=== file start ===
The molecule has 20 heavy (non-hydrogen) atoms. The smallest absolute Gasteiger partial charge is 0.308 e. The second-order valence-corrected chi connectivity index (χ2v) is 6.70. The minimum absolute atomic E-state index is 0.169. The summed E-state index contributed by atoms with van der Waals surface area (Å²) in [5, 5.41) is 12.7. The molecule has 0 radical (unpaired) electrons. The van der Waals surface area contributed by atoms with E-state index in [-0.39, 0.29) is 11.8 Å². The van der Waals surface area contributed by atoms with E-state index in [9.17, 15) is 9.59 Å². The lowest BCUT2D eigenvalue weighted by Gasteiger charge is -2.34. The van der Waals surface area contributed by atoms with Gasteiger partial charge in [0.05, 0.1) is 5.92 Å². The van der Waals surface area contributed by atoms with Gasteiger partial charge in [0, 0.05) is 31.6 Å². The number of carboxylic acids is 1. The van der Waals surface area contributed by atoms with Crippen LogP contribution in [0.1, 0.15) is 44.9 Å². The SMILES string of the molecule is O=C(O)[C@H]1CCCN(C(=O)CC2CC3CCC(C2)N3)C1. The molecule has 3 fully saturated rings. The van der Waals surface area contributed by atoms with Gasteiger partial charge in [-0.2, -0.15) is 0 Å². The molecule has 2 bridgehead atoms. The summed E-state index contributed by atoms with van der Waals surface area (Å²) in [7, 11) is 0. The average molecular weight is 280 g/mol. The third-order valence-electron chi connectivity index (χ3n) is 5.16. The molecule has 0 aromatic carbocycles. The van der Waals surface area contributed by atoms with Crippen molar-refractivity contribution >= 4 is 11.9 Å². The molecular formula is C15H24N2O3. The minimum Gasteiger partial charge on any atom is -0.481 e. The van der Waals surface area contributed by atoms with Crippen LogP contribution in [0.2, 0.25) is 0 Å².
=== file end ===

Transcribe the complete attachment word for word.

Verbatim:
The molecule has 20 heavy (non-hydrogen) atoms. The smallest absolute Gasteiger partial charge is 0.308 e. The second-order valence-corrected chi connectivity index (χ2v) is 6.70. The minimum absolute atomic E-state index is 0.169. The summed E-state index contributed by atoms with van der Waals surface area (Å²) in [5, 5.41) is 12.7. The molecule has 0 radical (unpaired) electrons. The van der Waals surface area contributed by atoms with E-state index in [-0.39, 0.29) is 11.8 Å². The van der Waals surface area contributed by atoms with E-state index in [9.17, 15) is 9.59 Å². The lowest BCUT2D eigenvalue weighted by Gasteiger charge is -2.34. The van der Waals surface area contributed by atoms with Gasteiger partial charge in [0.05, 0.1) is 5.92 Å². The van der Waals surface area contributed by atoms with Gasteiger partial charge in [0, 0.05) is 31.6 Å². The number of carboxylic acids is 1. The van der Waals surface area contributed by atoms with Crippen LogP contribution in [0.1, 0.15) is 44.9 Å². The SMILES string of the molecule is O=C(O)[C@H]1CCCN(C(=O)CC2CC3CCC(C2)N3)C1. The molecule has 3 fully saturated rings. The van der Waals surface area contributed by atoms with Gasteiger partial charge in [-0.2, -0.15) is 0 Å². The molecule has 2 bridgehead atoms. The summed E-state index contributed by atoms with van der Waals surface area (Å²) in [7, 11) is 0. The average molecular weight is 280 g/mol. The third-order valence-electron chi connectivity index (χ3n) is 5.16. The molecule has 0 aromatic carbocycles. The van der Waals surface area contributed by atoms with Crippen molar-refractivity contribution >= 4 is 11.9 Å². The molecular formula is C15H24N2O3. The minimum Gasteiger partial charge on any atom is -0.481 e. The van der Waals surface area contributed by atoms with Crippen LogP contribution in [0.2, 0.25) is 0 Å².